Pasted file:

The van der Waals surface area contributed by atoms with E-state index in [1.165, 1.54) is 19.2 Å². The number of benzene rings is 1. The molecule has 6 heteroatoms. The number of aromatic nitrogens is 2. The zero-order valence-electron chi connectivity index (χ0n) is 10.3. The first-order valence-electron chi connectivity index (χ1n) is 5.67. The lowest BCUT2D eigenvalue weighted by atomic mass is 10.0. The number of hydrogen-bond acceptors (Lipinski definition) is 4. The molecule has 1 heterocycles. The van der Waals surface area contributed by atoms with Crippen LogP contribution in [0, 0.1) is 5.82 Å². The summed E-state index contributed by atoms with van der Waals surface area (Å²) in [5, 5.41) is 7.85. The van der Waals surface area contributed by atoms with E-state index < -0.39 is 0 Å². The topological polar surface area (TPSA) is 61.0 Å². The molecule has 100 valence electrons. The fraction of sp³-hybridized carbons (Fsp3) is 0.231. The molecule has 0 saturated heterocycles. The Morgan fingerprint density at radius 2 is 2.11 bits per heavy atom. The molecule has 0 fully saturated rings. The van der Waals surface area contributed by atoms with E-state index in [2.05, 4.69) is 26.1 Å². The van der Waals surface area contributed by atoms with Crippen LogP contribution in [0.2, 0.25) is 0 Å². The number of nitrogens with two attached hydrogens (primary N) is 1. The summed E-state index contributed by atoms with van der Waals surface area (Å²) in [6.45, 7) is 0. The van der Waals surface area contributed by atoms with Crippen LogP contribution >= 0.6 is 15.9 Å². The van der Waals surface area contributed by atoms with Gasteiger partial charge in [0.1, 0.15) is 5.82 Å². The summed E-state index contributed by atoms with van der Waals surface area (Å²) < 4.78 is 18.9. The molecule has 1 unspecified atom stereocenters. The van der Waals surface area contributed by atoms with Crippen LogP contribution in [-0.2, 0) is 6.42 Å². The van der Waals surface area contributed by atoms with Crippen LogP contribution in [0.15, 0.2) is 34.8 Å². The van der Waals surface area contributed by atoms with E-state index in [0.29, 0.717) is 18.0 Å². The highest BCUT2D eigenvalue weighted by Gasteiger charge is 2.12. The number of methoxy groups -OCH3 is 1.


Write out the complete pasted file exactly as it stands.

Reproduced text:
The van der Waals surface area contributed by atoms with E-state index in [1.165, 1.54) is 19.2 Å². The number of benzene rings is 1. The molecule has 6 heteroatoms. The number of aromatic nitrogens is 2. The zero-order valence-electron chi connectivity index (χ0n) is 10.3. The first-order valence-electron chi connectivity index (χ1n) is 5.67. The lowest BCUT2D eigenvalue weighted by atomic mass is 10.0. The number of hydrogen-bond acceptors (Lipinski definition) is 4. The molecule has 1 heterocycles. The van der Waals surface area contributed by atoms with Crippen LogP contribution in [0, 0.1) is 5.82 Å². The summed E-state index contributed by atoms with van der Waals surface area (Å²) in [5, 5.41) is 7.85. The van der Waals surface area contributed by atoms with E-state index < -0.39 is 0 Å². The topological polar surface area (TPSA) is 61.0 Å². The molecule has 100 valence electrons. The fraction of sp³-hybridized carbons (Fsp3) is 0.231. The molecule has 0 saturated heterocycles. The Morgan fingerprint density at radius 2 is 2.11 bits per heavy atom. The molecule has 0 fully saturated rings. The van der Waals surface area contributed by atoms with E-state index in [2.05, 4.69) is 26.1 Å². The van der Waals surface area contributed by atoms with Crippen LogP contribution in [0.2, 0.25) is 0 Å². The number of nitrogens with two attached hydrogens (primary N) is 1. The summed E-state index contributed by atoms with van der Waals surface area (Å²) in [6.45, 7) is 0. The van der Waals surface area contributed by atoms with Crippen LogP contribution >= 0.6 is 15.9 Å². The van der Waals surface area contributed by atoms with Gasteiger partial charge in [0.1, 0.15) is 5.82 Å². The summed E-state index contributed by atoms with van der Waals surface area (Å²) < 4.78 is 18.9. The molecule has 1 unspecified atom stereocenters. The van der Waals surface area contributed by atoms with Crippen LogP contribution in [-0.2, 0) is 6.42 Å². The van der Waals surface area contributed by atoms with Crippen LogP contribution in [0.15, 0.2) is 34.8 Å². The van der Waals surface area contributed by atoms with E-state index in [0.29, 0.717) is 18.0 Å². The highest BCUT2D eigenvalue weighted by Gasteiger charge is 2.12. The number of methoxy groups -OCH3 is 1.